It took the Commonweeder blog to turn me into a good (well, better) record keeper. The blog itself is a photographic record of the garden, and doings in Heath and around the area, including the interviews and stories I’ve done for my Between the Rows garden column in  the Recorder. In addition, because it is easier to browse through paper pages to locate an event or plant name when I began the Commonweeder I also began keeping much better records in a blank book that became my journal.

I want to  give a shout-out to Carol of May Dreams Gardens who instituted Garden Bloggers Bloom Day which has prompted me, and many other gardeners, to post photos of everything blooming in the garden on the 15th of every month. You can see mine by writing Bloom Day in the Search box at the top of the page. These digital garden journals are a terrific record of changes in  the garden, and the vagaries of the weather.

Have your kept garden journals?  What tips do you have?

This Post Has 9 Comments

  1. Lisa at Greenbow

    Your journals look a lot like mine. I am sketchy at keeping records but I keep at it. I too think that Carol’s 15th GBBD has helped me focus at least once per month. While the rest of the time you might find anything in my journals from catalog/magazine cut outs, sketchs and mostly scribbling about what happens or what I wish would happen. We just carry on…

  2. Pat

    Lisa – I do carry on, trying not to get too discouraged by the record of all the plants I’ve killed. Of course, I have gotten rid of some on purpose. No more plume poppy for me.

  3. Flaneur

    If I were a gardener, I wonder if I’d keep a journal. That you, Pat, and many of your readers do keep journals and records is impressive, makes a great deal of sense, and is more than slightly intimidating. My idea: get Henry to develop a gardener’s journal app for smart phones that would allow one to synchronize pictures and notes (and weather conditions from the NOAA/NWS apps). It could also coordinate with whatever you gardeners have in terms of a Mayo-Clinic-for-plants so that with the push of a button you could send a photo of a droopy plant to a specialist who would immediately diagnose the problem: “Hot day. Needs water!” I’m already envisioning such commercial success that I see you reclining on a chaise longue dictating orders by pointing your parasol this way and that! Seriously, this was a fascinating post and reminded me of those Medieval apothecary and physics gardens so conscientiously documented by monasteries. Clearly the literary roots of gardening stretch out for millennia.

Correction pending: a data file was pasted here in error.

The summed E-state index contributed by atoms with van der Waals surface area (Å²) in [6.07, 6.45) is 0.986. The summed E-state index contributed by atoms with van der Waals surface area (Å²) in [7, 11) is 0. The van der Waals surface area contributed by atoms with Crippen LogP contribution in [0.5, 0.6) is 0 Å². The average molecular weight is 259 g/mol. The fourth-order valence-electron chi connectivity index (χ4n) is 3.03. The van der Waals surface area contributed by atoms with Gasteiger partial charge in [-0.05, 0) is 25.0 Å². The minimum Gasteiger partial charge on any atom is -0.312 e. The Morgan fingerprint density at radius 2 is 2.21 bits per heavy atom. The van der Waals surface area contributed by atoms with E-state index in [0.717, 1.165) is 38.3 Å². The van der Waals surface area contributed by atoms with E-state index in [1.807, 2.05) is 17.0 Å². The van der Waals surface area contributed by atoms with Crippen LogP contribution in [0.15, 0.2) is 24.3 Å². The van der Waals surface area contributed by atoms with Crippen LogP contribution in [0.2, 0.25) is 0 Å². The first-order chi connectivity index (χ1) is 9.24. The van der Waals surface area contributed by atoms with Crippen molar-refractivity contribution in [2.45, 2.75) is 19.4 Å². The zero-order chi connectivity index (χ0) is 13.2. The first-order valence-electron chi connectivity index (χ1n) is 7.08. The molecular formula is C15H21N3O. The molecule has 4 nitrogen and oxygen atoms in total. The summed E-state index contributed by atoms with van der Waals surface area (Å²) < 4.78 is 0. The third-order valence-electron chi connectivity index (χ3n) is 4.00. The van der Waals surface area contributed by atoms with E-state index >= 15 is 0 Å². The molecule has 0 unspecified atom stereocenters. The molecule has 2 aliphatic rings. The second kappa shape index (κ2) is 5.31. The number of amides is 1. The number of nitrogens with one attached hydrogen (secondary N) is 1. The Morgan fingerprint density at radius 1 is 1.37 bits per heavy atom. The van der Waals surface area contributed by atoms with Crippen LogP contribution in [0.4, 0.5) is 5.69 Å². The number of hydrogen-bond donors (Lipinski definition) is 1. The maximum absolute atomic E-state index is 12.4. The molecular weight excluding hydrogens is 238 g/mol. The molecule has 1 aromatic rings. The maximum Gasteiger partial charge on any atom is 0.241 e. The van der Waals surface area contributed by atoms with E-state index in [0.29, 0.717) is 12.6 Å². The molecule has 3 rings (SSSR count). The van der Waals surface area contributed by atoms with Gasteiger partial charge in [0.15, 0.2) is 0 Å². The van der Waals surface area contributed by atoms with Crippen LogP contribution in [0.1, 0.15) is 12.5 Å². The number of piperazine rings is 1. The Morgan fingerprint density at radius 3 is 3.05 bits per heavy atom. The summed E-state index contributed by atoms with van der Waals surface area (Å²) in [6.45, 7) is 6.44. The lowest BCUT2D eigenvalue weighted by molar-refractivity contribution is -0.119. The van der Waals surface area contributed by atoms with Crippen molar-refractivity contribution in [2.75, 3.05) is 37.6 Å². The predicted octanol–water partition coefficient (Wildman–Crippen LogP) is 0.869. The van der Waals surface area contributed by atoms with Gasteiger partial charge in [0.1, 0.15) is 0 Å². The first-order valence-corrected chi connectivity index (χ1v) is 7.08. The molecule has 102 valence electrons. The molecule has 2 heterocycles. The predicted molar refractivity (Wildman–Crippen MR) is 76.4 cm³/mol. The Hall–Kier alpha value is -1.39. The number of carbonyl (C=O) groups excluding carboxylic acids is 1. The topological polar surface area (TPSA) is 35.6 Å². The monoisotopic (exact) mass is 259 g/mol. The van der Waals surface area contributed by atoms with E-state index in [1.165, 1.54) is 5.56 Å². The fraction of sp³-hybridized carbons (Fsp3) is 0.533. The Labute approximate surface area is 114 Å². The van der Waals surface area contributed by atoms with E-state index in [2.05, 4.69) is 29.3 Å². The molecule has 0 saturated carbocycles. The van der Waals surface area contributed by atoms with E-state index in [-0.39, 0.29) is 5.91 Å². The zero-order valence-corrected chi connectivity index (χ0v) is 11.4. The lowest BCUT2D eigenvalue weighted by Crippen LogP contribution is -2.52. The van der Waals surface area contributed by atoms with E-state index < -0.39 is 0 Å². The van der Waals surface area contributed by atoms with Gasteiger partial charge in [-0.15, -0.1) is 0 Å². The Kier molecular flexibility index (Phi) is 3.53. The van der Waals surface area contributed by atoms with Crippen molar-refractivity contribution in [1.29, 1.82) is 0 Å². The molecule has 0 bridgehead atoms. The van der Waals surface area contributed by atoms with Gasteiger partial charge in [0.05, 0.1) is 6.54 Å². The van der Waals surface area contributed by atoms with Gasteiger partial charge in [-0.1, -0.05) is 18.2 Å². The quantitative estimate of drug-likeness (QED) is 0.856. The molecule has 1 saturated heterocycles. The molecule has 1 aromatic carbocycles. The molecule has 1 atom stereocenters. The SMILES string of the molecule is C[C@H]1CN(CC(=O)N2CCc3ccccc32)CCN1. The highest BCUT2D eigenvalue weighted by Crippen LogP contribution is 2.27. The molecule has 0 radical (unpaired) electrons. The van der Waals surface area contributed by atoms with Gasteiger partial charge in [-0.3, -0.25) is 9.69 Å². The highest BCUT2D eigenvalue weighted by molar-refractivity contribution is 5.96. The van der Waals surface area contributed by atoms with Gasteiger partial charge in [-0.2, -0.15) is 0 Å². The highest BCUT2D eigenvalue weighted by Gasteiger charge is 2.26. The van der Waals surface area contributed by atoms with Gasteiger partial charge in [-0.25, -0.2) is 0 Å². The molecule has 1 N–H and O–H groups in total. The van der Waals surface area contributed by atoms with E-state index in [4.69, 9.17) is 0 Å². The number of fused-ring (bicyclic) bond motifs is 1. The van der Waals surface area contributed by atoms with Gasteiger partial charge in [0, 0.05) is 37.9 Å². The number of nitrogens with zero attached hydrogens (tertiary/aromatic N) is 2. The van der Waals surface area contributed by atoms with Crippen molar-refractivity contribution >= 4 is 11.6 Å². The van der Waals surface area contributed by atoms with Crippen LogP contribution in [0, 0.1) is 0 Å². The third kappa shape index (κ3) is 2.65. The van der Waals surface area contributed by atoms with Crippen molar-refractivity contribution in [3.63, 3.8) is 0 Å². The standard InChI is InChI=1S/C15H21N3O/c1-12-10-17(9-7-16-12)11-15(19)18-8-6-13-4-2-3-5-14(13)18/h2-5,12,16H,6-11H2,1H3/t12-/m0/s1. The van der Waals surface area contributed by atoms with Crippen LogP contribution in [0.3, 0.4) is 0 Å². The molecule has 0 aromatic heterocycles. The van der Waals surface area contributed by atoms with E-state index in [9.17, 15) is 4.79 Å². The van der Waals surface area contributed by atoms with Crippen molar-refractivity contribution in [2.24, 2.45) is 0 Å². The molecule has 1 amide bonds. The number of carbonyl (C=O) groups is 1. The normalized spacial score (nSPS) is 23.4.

4. Jason

    Your journals are very impressive. I’ve always meant to do journals, but never got organized to do it. The blog is kind of a substitute, but you don’t put in stuff systematically like bloom dates, etc.

  5. Pat

    Flaneur – You always astound.
    Jason – Impressive is probably not quite the word, and certainly not systematic. But helpful.

  6. easygardener

    I tried to keep a journal but was not very successful. Now I carry a small notebook in which I note seeds sown, plants planted or removed and general things to do – also plants I have bought.
    On the computer I have 2 spreadsheets, one listing plants in each garden border and the other keeping track of vegetables.
    However, while I know where all my plants are it does not make me any less lazy in doing some of the jobs to maintain them 🙂

  7. Pat

    Easy gardener – Spreadsheets! Impressive. Alas, recording and doing are two very different things. We can’t do everything!

  8. I love the idea of keeping garden journals but like so many people, I never did it quite thoroughly enough. Now, as a bare minimum, I write down what I know I will forget and kick myself for not having recorded. For the rest, I just resign myself to a lot of Oops and Oh wells.

  9. Pat

    Sarah – You can see that some of my entries are very brief, but I am a lot better than I was before I had the blog.